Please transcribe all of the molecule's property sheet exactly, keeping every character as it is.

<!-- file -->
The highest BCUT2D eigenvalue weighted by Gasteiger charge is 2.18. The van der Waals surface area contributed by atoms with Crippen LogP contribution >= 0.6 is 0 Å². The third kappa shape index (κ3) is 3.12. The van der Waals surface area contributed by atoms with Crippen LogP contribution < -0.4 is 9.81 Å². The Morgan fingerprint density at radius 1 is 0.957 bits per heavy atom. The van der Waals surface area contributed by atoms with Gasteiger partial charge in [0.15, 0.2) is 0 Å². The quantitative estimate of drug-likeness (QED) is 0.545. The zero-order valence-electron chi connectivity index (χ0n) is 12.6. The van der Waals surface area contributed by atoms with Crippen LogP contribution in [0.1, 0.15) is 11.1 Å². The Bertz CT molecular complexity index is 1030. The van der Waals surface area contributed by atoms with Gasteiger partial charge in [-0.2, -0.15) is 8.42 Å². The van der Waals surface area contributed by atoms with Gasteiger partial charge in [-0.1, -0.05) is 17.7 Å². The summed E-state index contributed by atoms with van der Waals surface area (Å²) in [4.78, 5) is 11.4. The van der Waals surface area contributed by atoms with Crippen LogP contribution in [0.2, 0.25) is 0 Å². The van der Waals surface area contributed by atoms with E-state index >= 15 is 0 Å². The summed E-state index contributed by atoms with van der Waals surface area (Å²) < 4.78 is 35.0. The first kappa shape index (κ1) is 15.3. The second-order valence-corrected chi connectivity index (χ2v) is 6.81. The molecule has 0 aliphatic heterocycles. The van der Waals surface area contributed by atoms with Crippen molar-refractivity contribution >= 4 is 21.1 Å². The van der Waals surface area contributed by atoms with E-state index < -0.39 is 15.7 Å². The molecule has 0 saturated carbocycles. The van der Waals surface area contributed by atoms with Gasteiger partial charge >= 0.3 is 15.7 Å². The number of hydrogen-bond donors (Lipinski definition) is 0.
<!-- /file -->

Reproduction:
The highest BCUT2D eigenvalue weighted by Gasteiger charge is 2.18. The van der Waals surface area contributed by atoms with Crippen LogP contribution >= 0.6 is 0 Å². The third kappa shape index (κ3) is 3.12. The van der Waals surface area contributed by atoms with Crippen LogP contribution < -0.4 is 9.81 Å². The Morgan fingerprint density at radius 1 is 0.957 bits per heavy atom. The van der Waals surface area contributed by atoms with Gasteiger partial charge in [0.15, 0.2) is 0 Å². The quantitative estimate of drug-likeness (QED) is 0.545. The zero-order valence-electron chi connectivity index (χ0n) is 12.6. The van der Waals surface area contributed by atoms with Crippen LogP contribution in [0.1, 0.15) is 11.1 Å². The Bertz CT molecular complexity index is 1030. The van der Waals surface area contributed by atoms with Gasteiger partial charge in [-0.2, -0.15) is 8.42 Å². The van der Waals surface area contributed by atoms with Gasteiger partial charge in [-0.1, -0.05) is 17.7 Å². The summed E-state index contributed by atoms with van der Waals surface area (Å²) in [4.78, 5) is 11.4. The van der Waals surface area contributed by atoms with Crippen LogP contribution in [0.2, 0.25) is 0 Å². The van der Waals surface area contributed by atoms with E-state index >= 15 is 0 Å². The summed E-state index contributed by atoms with van der Waals surface area (Å²) < 4.78 is 35.0. The first kappa shape index (κ1) is 15.3. The second-order valence-corrected chi connectivity index (χ2v) is 6.81. The molecule has 0 aliphatic heterocycles. The van der Waals surface area contributed by atoms with Crippen molar-refractivity contribution >= 4 is 21.1 Å². The van der Waals surface area contributed by atoms with E-state index < -0.39 is 15.7 Å². The molecule has 0 saturated carbocycles. The van der Waals surface area contributed by atoms with Gasteiger partial charge >= 0.3 is 15.7 Å². The number of hydrogen-bond donors (Lipinski definition) is 0.